extra language wd rightly deprecate adoption of the /ɔː/ vowel in this
word: there's not even any mention of its existence in books such as the OALD
(Oxford Advanced Learner's Dictionary). The current normal vowel for
the word, /ɒ/ as in got, had undou·tedly come on the scene no later
than the last quarter of the nineteenth century. In the OED (from its
inception in 1884) the often vowel was originally represented by a
symbol that indicated neither the vowel of got nor that of short. It's
always going to be a difficult matter to decide about some words
whether their obsolescence has gone so far as to justify omitting them
from representations of current usage. Yet the Queen's version is certainly
not obsolete: it can still be he·rd from a small minority of other
elderly GB speakers. A. Lloyd James, in a paper re·d to the
Philological Society in London in 1932 (quoted at p.161 of his 1935 book The
Broadcast Word) observed 'Young people do not now use
pronunciations like lawss for "loss", crawss for "cross", cawf for
"cough", although these pronunciations continue to be recorded in
dictionaries. I have observed this modernism among educated young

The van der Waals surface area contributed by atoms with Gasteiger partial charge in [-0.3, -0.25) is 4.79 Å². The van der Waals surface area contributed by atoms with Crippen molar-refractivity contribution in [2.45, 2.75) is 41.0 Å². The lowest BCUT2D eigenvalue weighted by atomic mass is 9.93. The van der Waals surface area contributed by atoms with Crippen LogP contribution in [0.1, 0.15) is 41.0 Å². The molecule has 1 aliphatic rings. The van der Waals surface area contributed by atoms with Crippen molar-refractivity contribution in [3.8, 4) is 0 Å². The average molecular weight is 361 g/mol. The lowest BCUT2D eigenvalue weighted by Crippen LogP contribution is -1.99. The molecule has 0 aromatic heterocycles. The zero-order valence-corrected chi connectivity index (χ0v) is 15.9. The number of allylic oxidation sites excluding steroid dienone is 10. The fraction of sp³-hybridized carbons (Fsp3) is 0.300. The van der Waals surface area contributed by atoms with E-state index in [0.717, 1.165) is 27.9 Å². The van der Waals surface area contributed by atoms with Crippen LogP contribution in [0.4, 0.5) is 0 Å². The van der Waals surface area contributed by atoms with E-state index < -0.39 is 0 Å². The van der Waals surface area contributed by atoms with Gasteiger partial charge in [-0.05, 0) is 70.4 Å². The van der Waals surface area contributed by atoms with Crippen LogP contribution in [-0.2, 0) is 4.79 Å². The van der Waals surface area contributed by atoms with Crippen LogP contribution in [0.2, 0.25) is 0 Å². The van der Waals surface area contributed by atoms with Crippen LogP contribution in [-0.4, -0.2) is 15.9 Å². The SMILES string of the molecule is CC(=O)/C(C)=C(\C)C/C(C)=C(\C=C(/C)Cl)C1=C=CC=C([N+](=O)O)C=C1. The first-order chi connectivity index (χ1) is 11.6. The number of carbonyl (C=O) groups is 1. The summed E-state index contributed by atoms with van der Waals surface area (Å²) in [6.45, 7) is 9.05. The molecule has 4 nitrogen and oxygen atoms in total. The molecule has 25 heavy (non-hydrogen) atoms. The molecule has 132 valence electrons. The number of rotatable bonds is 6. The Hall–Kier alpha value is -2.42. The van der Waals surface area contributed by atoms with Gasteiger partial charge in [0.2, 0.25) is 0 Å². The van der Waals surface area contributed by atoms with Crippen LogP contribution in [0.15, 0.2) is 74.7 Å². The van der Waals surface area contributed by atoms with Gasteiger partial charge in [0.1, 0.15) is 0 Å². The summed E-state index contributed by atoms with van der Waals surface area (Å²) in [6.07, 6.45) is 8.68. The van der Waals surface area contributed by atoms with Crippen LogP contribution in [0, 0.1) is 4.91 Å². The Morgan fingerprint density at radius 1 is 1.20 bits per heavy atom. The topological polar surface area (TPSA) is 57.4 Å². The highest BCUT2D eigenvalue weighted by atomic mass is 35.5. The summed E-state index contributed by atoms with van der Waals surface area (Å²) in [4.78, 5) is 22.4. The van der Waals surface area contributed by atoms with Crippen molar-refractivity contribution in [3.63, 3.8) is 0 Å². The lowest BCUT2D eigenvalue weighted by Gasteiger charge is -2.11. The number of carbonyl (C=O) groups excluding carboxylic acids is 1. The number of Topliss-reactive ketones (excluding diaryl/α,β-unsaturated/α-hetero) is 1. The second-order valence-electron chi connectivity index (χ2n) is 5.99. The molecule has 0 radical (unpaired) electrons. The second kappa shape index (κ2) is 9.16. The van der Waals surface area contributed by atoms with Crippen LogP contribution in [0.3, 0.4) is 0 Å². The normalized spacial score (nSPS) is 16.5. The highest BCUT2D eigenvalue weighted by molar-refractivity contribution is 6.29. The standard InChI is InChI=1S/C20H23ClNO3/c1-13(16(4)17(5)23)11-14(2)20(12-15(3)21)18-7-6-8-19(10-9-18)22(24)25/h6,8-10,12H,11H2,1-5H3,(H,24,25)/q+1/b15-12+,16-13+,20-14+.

people in these parts for many years; it is the generally accepted
fashion among the younger generation on the West End stage, whose
pronunciations I have had exceptional opportunities of studying for ten
years. But I was astonished to find recently, in a Council Central
School in London (Marylebone), that the pronunciation crawss was
laughed at by the children'.
Daniel Jones (1881-1967) in all of the editions of his EPD from 1917 to 1963 always showed often as principally having /ɔː/. When Gimson's revision of it appeared in 1977 he not merely put the /ɔː/ variant into second place but labelled it explicitly as "old-fashioned". When Roach et al took EPD over in 1997 they dropt the /ɔː/ variant completely. It wasnt included in the new ODP of 2001 either. The most satisfactory procedure was surely the LPD one of including /ɔː/ forms but placing them after the /ɒ/ ones. It'd be better still if pronunciations were, as far as might seem feasible, divided into 'co-variants', ie forms which are regarded as predominant and of a very similar degree of currency, and 'subvariants' ie forms of markedly lower frequency than the others. This can be indicated concisely by following the former group with a "greater than" type of sign [>]. Readers may observe that kind of practice in articles in the main section of this website such as Section 3.1, which compares GA & GB, where the sign ˃ is placed immediately after words which have alternant versions that are the less common ones. The sign ˂ similarly so placed indicates that the pronunciation shown is a less common one of the word it follows. These take up a minimum of space unlike sometimes rather dubious labels such as "old-fashioned". The word off with /ɔː/ doesnt always strike me as old-fashioned although it seems to be a lot more likely to give me that impression the closer (more "modern") the variety of the vowel the speaker uses.